It’s Friday night and I’m at church getting stoned. Around me, congregants of all ages are pulling colorful pipes and carefully rolled joints from their bags and pockets, lighting up and inhaling slowly, with purpose, before passing their paraphernalia down the pew. Dudes in baseball caps mingle with young women in sundresses; retirees rub shoulders with hipsters; a guy in a “Hemp Hustler” T-shirt shimmies down the aisle. When the slender, well-dressed man sitting next to me hands me a blunt, I take a drag. The mood is exuberant, anticipatory—like a party’s getting ready to start.
Entering the rainbow-streaked sanctuary of the International Church of Cannabis—which looms large amid the neat, unassuming rows of houses in this sleepy residential Denver neighborhood—feels like having some kind of religious fever dream, or like visiting the Sistine Chapel on acid. Color literally drips down the walls. Before the church opened its doors to the public on April 20, 2017, Spanish painter Okuda San Miguel spent six days bringing to life a wildly psychedelic vision involving massive creatures with beaks, wings, and sparkling eyeballs. The murals’ creation story reads like a minor miracle: San Miguel didn’t even have a sketch before he started.
Tonight, puffs of smoke float up into the kaleidoscopic ceiling overhead as church cofounder Steve Berke, 37, a former all-American tennis player, ascends to the podium in Converse sneakers. Behind him, two blue plush velvet chairs shaped like hands make a peace sign—and hold joints.
From the evidence in the chapel, it truly is a come-one, come-all creed. Some Elevationists practice other religions, too (Berke himself is Jewish, another of his four cofounders grew up Evangelical). Here, believers don’t have to “convert” to anything; they just have to fill out an online application confirming that yes, cannabis is a “spiritual sacrament” in their life. Why they would bother to do this, and not just get stoned on their own couches at home, is the question I’ve come to answer. According to Lucy, 28, a yoga teacher who sometimes leads classes at the church, “churches by nature have a high vibrational energy. Consuming in a community, in a ‘church’ setting, makes it an even more powerful experience.”
At cannabis church, there are no hymns, no Bible; there’s not even a pastor. (This evening, we’ll hear from two cannabis activists who host a web series called Pot Talk on WorldViral TV.) The house religion is Elevationism, described on the church’s website as the belief (or “lifestance”) that weed can accelerate and deepen a person’s individual spiritual journey, whatever that happens to be.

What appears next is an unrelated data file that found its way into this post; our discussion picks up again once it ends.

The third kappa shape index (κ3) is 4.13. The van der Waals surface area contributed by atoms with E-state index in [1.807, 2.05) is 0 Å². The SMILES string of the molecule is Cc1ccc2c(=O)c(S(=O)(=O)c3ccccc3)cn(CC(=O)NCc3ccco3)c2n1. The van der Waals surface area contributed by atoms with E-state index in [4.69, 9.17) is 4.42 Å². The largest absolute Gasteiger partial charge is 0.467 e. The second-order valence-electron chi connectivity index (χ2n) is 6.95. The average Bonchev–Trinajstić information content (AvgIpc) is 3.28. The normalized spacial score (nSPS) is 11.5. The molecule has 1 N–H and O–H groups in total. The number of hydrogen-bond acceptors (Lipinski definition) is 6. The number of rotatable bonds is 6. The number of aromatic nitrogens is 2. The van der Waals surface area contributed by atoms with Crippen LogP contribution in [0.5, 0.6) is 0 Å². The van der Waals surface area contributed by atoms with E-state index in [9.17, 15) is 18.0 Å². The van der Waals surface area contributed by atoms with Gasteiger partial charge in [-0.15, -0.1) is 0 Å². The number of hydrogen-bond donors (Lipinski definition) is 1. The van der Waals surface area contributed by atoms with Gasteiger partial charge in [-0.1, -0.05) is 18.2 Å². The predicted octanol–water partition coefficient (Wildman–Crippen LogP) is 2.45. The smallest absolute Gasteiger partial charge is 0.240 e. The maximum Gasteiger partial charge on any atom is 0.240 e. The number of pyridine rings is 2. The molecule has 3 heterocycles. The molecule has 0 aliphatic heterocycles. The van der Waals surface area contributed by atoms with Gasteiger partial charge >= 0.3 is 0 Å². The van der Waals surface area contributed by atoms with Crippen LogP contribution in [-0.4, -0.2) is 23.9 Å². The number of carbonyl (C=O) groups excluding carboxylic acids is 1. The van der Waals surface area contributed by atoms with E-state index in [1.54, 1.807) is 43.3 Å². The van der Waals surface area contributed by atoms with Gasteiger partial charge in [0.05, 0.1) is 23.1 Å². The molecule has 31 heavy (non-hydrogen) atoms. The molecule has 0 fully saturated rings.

Through the haze of smoke, I see Berke strike a match and benevolently invite congregants to light joints on his candle. “We support each other on our individual spiritual journeys,” he says, “and come together to burn our sacrament.” At cannabis church, religious rituals are stripped of guilt and recast as a communal self-help experience—which is maybe what they were always supposed to be anyway. The crowd goes wild, shouting “Amen!” and “Huzzah!”
R.E.M.’s 1991 hit “Losing My Religion” turned out to be weirdly prescient: Young people have been turning away from organized belief systems since the early ‘90s, disillusioned by sex scandals and cultures of intolerance. Nearly four in ten young adults now claim no religious affiliation—but that doesn’t mean they’ve stopped seeking spiritual fulfillment. Alternative forms of soul sustenance, from yoga to astrology to socially-conscious jobs, have gone mainstream. Weed, bolstered by a growing acknowledgment of its health benefits and a wave of legalization (recreational use is now legal in 10 states and Washington, D.C.; medical marijuana is legal in more than 30 states), has transcended its reputation as the preferred party drug of slackers and joined the firmament of wellness-based options available to the enlightened young spiritual seeker.
Weed and church are actually not the strangest bedfellows—cannabis has a long religious history. Its active ingredient, THC, interacts with the cannabinoid receptors in the brain, magnifying sensory perception, altering thoughts and feelings, and affecting levels of neurotransmitters like dopamine and norepinephrine, which can lead to sensations of pleasure and euphoria (and sometimes anxiety). Spiritual traditions ranging from Hinduism to Rastafarianism have made use of it; some believe it’s even endorsed in the Bible (“kaneh-bosm,” a key ingredient in Jesus’s anointing oil, may have been an early term for cannabis).
Today’s pot parishioners can already be found all over the country, at the Coachella Valley Church in San Jose, the First Cannabis Church of Florida, the First Cannabis Church of Logic and Reason in Michigan, Greenfaith Ministry in Nunn, Colorado, and the First Church of Cannabis in Indianapolis. Many of these groups meet online or on private property, rather than in actual churches, since they’re limited by local laws about public consumption. The International Church of Cannabis is the rare one where you can actually smoke in the church itself, provided you’re at least 21, show ID at the door, and have completed the aforementioned online questionnaire. (Becoming a “member” is what makes consumption here legal, since the church is a private space.) And you can’t buy or sell on the premises; this is a strictly BYOC situation.
Predictably, on this Friday night in Colorado, I spy a few tourists at the service, and some bros who probably just want the thrill of getting high in a church (Berke says the organization has more than 7,500 official members; about 40 show up regularly). But most seem to be legitimately searching for a sense of community and acceptance that might have been missing from their congregations they grew up in. During the service, people come and go freely, close their eyes and rest, and carry on conversations. Plenty of them approach me to introduce themselves; I can’t tell if they’re proselytizing or just being friendly (or have heard I’m a reporter).